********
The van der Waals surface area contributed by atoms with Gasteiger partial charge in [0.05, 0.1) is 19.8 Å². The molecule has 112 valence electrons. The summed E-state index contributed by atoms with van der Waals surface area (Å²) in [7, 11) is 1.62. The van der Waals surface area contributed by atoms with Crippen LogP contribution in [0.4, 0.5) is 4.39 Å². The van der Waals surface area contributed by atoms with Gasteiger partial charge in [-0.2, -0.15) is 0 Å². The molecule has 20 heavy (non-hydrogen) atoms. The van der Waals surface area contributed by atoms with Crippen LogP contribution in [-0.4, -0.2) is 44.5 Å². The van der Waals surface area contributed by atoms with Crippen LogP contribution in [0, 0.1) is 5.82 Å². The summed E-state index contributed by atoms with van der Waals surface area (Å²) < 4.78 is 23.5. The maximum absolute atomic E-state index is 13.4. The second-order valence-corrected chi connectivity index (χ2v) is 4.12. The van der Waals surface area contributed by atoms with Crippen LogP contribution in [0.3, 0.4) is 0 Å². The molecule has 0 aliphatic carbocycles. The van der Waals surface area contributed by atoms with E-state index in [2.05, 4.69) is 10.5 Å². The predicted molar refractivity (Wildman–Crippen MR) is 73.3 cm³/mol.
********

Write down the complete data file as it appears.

The van der Waals surface area contributed by atoms with Gasteiger partial charge in [0.05, 0.1) is 19.8 Å². The molecule has 112 valence electrons. The summed E-state index contributed by atoms with van der Waals surface area (Å²) in [7, 11) is 1.62. The van der Waals surface area contributed by atoms with Crippen LogP contribution in [0.4, 0.5) is 4.39 Å². The van der Waals surface area contributed by atoms with Gasteiger partial charge in [-0.2, -0.15) is 0 Å². The molecule has 20 heavy (non-hydrogen) atoms. The van der Waals surface area contributed by atoms with Crippen LogP contribution in [-0.4, -0.2) is 44.5 Å². The van der Waals surface area contributed by atoms with Crippen LogP contribution in [0, 0.1) is 5.82 Å². The summed E-state index contributed by atoms with van der Waals surface area (Å²) < 4.78 is 23.5. The maximum absolute atomic E-state index is 13.4. The second-order valence-corrected chi connectivity index (χ2v) is 4.12. The van der Waals surface area contributed by atoms with Crippen LogP contribution in [0.3, 0.4) is 0 Å². The molecule has 0 aliphatic carbocycles. The van der Waals surface area contributed by atoms with E-state index in [2.05, 4.69) is 10.5 Å². The predicted molar refractivity (Wildman–Crippen MR) is 73.3 cm³/mol.